You remember that game we all played in kindergarten, "Duck Duck Goose?"

 

Experiencing his talks is a lot like that game..those five words were like being hit with the word GOOSE on the top of my head...lol.

 

I'm done listening for the day, I really want to chew on that idea...let it sit, become something and let it grow, come back and visit it again maybe tomorrow and see what my subconscious has done with it.

 

I listened to that talk again, last night and took notes. I know I'm going to have to listen to it over and over, because every time I've landed on another Must Write Down portion (thankfully you can rewind!).

 

Another unbelievable fascinating one is Andrew Pudwea's on Memorization and repetition. He's actually really funny, too, so it's even harder because some of his best bits are making you laugh and you forget to jot them down (his talk on Boys, too, is excellent).

 

It is true, you have to let your subconscious take it in and that takes time.

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One more thing by way of encouragement, and then I'll go quietly back into the shadows again:

 

Andrew Kern might as well have been speaking directly to me in his talks, because all the things he said *not* to do I have done:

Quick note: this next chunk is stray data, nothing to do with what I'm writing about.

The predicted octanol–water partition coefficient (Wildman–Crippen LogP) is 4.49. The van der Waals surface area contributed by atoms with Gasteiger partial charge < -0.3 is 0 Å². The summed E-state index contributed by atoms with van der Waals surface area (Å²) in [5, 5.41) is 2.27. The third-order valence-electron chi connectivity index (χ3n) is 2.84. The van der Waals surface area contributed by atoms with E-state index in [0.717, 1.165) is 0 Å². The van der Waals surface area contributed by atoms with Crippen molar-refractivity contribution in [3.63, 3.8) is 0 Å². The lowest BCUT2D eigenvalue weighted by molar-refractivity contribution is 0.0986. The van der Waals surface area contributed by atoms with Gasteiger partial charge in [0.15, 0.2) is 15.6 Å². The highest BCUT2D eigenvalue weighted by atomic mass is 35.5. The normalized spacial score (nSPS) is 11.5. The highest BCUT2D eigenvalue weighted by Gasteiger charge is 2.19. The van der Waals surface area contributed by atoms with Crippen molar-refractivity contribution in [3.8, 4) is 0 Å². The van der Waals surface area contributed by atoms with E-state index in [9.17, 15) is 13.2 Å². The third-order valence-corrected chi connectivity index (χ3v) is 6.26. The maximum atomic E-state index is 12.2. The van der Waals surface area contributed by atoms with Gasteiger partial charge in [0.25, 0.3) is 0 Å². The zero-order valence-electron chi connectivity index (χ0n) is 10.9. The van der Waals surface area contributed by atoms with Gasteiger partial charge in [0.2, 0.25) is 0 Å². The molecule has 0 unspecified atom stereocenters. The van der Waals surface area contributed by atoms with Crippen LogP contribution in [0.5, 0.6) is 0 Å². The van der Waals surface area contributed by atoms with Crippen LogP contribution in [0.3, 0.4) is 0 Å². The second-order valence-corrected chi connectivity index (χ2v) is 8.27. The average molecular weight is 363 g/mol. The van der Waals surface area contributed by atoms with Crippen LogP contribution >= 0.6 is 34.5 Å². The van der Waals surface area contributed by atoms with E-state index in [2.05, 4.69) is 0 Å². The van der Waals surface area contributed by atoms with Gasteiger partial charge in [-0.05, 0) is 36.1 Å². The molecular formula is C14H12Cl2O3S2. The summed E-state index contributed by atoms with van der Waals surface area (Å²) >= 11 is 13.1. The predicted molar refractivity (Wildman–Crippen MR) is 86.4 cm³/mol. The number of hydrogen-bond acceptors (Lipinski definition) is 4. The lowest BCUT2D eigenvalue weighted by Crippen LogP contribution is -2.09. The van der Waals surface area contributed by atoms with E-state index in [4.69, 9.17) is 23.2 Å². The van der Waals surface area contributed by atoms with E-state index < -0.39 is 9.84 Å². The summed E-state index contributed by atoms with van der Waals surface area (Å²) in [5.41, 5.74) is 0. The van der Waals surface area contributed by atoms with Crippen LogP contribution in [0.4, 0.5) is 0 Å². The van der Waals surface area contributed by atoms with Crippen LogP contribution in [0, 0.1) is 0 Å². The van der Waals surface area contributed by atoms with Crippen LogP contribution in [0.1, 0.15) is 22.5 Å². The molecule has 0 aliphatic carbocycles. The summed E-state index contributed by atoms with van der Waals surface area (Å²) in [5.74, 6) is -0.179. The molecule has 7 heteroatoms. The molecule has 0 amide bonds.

*Don't copy what modern educators are doing in your school. Check.

*Don't say "Knowledge is power." (Makes knowledge utilitarian instead of virtuous.) Check.

*Don't tell your child "You are smart." (That is a burden to them; better to say "Well done.") Check.

*Don't undercut a child's faculty for virtue (if you do so, you are doing the work of Satan). Check.

 

I have made *all* of the mistakes, these and many more. But thank God we are redeemable, and we don't have to remain in our errors forever.

 

"The soul that perceives truth is transformed by the truth it perceives." --Guess Who

 

Oh, don't go back into the shadows!! Stay and play...please:D

 

And OOOOF.....I have made all those mistakes....and then some.....sigh...

 

Queing up the next Andrew Kern lecture.....hoping to bang some sense into my head....:D

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Faddishness is so desirable because we are all looking for an answer...we are all looking to educate our kids to the best of our abilities, but the clock is ticking. Our kids are getting older, they will not wait for us to gain the education we should have had when we were their age, they need to be educated NOW and that is the conundrum! How do we educate them...when we need to educate ourselves too?? And how does a mother of many young ones, or even one young one, or a mom or dad who is striving to keep food on the table and a roof over heads, or parents who are trying with all their might to provide what they not only do not have, but what is not offered anywhere else, provide those things to their family.